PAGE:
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Brazilian Journal of Biology

Print version ISSN 1519-6984

Braz. J. Biol. vol.72 no.1 São Carlos Feb. 2012

http://dx.doi.org/10.1590/S1519-69842012000100020 

BIOLOGY

 

Reproduction of Phylloderma stenops in captivity (Chiroptera, Phyllostomidae)

 

Reprodução de Phylloderma stenops Peters em cativeiro (Mammalia, Chiroptera, Phyllostomidae)

 

 

Esbérard, CEL.*

Laboratório de Diversidade de Morcegos, Instituto de Biologia, Universidade Federal Rural do Rio de Janeiro - UFRRJ, CP 74507, CEP 23851-970, Seropédica, Rio de Janeiro, RJ, Brazil

 

 


ABSTRACT

A reproductive colony of Phylloderma stenops was established in captivity. The bats were maintained in 1/2" wired screen cages sized 90 × 60 × 80 cm in a room with cycles of 13 hours of light and 11 hours of dark and with temperature and humidity ranging from 27 to 31 °C and 75 to 90% respectively. Bats were fed with a semi-liquid diet composed of chopped fruits, raw eggs, bovine meat, dog food, honey, dehydrated shrimp, salt and a vitamin and mineral complex offered daily. In the first two years of confinement the diet was complemented with laboratory-raised cockroaches, mealworms, young mice and seasonal fruits. Nine births occurred from three wild caught females 770-1050 days after capture and two captive-born females. Births occurred in September, February and November-December. The neonate measured 15.0 g of weight and present 34.1 mm of forearm length. Two captive-born females gave birth for the first time at 402-445 days of age. Phylloderma stenops species presents postpartum oestrus, gestation of 5.5 months, lactation of 3.3 months and sexual maturity at 8.0-8.5 months. Fetuses are palpable around two months before birth and females may present synchronisation of births.

Keywords: reproduction, sexual maturity, gestation, neonate.


RESUMO

Uma colônia reprodutiva de Phylloderma stenops foi implantada em cativeiro. Os morcegos foram mantidos em gaiolas de tela de arame de 1/2", com tamanho de 90 × 60 × 80 cm, em sala com ciclo de 13 horas de luz e 11 horas de escuro, com temperatura e umidade variando de 27 a 31 °C e 75 a 90%, respectivamente. Nove nascimentos ocorreram durante o estudo envolvendo três fêmeas selvagens e duas nascidas em confinamento. Os morcegos foram alimentados com dieta semilíquida composta por frutas picadas, ovos cozidos, carne bovina, ração de cachorro, mel, camarões desidratados, sal e complexos vitamínicos, oferecida diariamente. Nos dois primeiros anos de confinamento, a dieta foi complementada com baratas criadas em cativeiro, larvas de tenebrio, camundongos jovens e frutas sazonais. Nove partos ocorreram entre três fêmeas selvagens 770-1050 dias após a captura e duas fêmeas concebidas em cativeiro. Os nascimentos ocorreram em setembro, fevereiro e dezembro. O neonato pesou 15,0 g e apresentou 34,1 mm de comprimento do antebraço. Duas fêmeas concebidas em cativeiro pariram com idade de 402-445 dias. Phylloderma stenops apresenta estro pós-parto, gestação de 5,5 meses, lactação de 3,3 meses e maturidade sexual aos 8,0-8,5 meses. Fetos são detectáveis através de apalpação cerca de dois meses antes do nascimento e as fêmeas podem apresentar sincronização dos nascimentos.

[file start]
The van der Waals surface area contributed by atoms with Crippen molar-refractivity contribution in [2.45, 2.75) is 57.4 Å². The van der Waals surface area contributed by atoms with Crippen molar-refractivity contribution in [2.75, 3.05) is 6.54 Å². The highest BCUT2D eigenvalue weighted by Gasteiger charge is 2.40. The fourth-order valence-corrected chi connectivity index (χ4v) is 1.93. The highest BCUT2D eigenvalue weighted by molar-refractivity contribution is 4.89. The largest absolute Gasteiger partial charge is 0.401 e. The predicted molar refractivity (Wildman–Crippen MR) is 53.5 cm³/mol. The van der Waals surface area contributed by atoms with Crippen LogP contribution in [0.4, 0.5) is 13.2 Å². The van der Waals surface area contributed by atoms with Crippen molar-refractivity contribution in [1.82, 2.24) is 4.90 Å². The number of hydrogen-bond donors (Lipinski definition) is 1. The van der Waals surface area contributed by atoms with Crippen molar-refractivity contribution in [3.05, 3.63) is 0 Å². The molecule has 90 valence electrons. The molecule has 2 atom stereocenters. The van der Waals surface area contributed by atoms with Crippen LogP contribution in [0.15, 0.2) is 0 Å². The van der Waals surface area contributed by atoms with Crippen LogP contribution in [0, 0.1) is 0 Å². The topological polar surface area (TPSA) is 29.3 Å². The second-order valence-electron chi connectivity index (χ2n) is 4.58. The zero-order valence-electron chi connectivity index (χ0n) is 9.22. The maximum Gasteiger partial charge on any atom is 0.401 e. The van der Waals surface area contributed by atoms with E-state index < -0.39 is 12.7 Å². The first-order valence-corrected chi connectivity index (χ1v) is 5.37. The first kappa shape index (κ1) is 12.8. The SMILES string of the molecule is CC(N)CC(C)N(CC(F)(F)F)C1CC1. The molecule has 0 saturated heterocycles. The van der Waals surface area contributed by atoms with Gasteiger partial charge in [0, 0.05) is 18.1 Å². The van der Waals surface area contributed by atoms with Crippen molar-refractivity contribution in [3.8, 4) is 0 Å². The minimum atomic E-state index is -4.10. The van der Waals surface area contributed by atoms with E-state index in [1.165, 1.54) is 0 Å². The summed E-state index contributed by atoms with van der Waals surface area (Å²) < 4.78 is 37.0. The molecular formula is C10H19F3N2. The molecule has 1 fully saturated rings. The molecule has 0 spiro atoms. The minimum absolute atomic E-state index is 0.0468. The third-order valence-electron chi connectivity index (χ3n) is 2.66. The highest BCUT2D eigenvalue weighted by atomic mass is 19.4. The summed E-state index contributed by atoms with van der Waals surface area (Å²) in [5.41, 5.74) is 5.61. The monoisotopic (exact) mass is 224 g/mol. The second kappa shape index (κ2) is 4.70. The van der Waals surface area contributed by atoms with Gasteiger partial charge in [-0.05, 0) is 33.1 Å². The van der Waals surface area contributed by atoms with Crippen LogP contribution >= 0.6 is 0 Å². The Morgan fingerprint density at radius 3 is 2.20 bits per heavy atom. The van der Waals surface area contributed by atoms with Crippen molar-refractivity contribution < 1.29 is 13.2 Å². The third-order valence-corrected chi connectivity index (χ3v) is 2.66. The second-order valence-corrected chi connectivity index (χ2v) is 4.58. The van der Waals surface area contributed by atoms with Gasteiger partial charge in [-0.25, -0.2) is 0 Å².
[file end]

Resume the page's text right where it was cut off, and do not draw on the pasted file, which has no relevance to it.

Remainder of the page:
Palavras-chave: reprodução, maturidade sexual, gestação, neonato.


 

 

1. Introduction

Few species of Phyllostomid bats have been kept captive by zoological gardens and research centers so far in comparison with species of Pteropodidae (e.g. Barnard, 1995). Up to date only a few species of bats have been bred in captivity (Barnard, 1995; McCracken and Wilkinson, 2000; Esbérard et al., 2006). Captive conditions facilitate observations of the reproductive biology of a species which are difficult to observe and document in the wild. Although comparisons between captive and free animals can be challenging, controlled conditions of some important environmental variables such as temperature, humidity, and day-night cycles in zoos and research centres make the study of aspects such as sexual maturity and length of gestation more accessible (e.g. Delpietro and Russo, 2006).